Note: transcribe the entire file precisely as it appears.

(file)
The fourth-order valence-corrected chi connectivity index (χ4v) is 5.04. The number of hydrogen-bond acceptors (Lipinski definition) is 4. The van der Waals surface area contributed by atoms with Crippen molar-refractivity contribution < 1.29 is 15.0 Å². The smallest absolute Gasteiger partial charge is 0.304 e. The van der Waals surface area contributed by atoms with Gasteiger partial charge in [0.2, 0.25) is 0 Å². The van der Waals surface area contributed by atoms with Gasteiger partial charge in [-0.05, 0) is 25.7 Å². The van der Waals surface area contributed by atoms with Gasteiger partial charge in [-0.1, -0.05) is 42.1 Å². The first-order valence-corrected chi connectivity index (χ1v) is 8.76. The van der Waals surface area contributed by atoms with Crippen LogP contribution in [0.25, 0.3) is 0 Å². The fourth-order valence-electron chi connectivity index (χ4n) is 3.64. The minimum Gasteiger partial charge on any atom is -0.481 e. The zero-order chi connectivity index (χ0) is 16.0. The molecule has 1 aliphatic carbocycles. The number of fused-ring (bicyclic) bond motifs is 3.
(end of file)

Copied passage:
The fourth-order valence-corrected chi connectivity index (χ4v) is 5.04. The number of hydrogen-bond acceptors (Lipinski definition) is 4. The van der Waals surface area contributed by atoms with Crippen molar-refractivity contribution < 1.29 is 15.0 Å². The smallest absolute Gasteiger partial charge is 0.304 e. The van der Waals surface area contributed by atoms with Gasteiger partial charge in [0.2, 0.25) is 0 Å². The van der Waals surface area contributed by atoms with Gasteiger partial charge in [-0.05, 0) is 25.7 Å². The van der Waals surface area contributed by atoms with Gasteiger partial charge in [-0.1, -0.05) is 42.1 Å². The first-order valence-corrected chi connectivity index (χ1v) is 8.76. The van der Waals surface area contributed by atoms with Crippen LogP contribution in [0.25, 0.3) is 0 Å². The fourth-order valence-electron chi connectivity index (χ4n) is 3.64. The minimum Gasteiger partial charge on any atom is -0.481 e. The zero-order chi connectivity index (χ0) is 16.0. The molecule has 1 aliphatic carbocycles. The number of fused-ring (bicyclic) bond motifs is 3.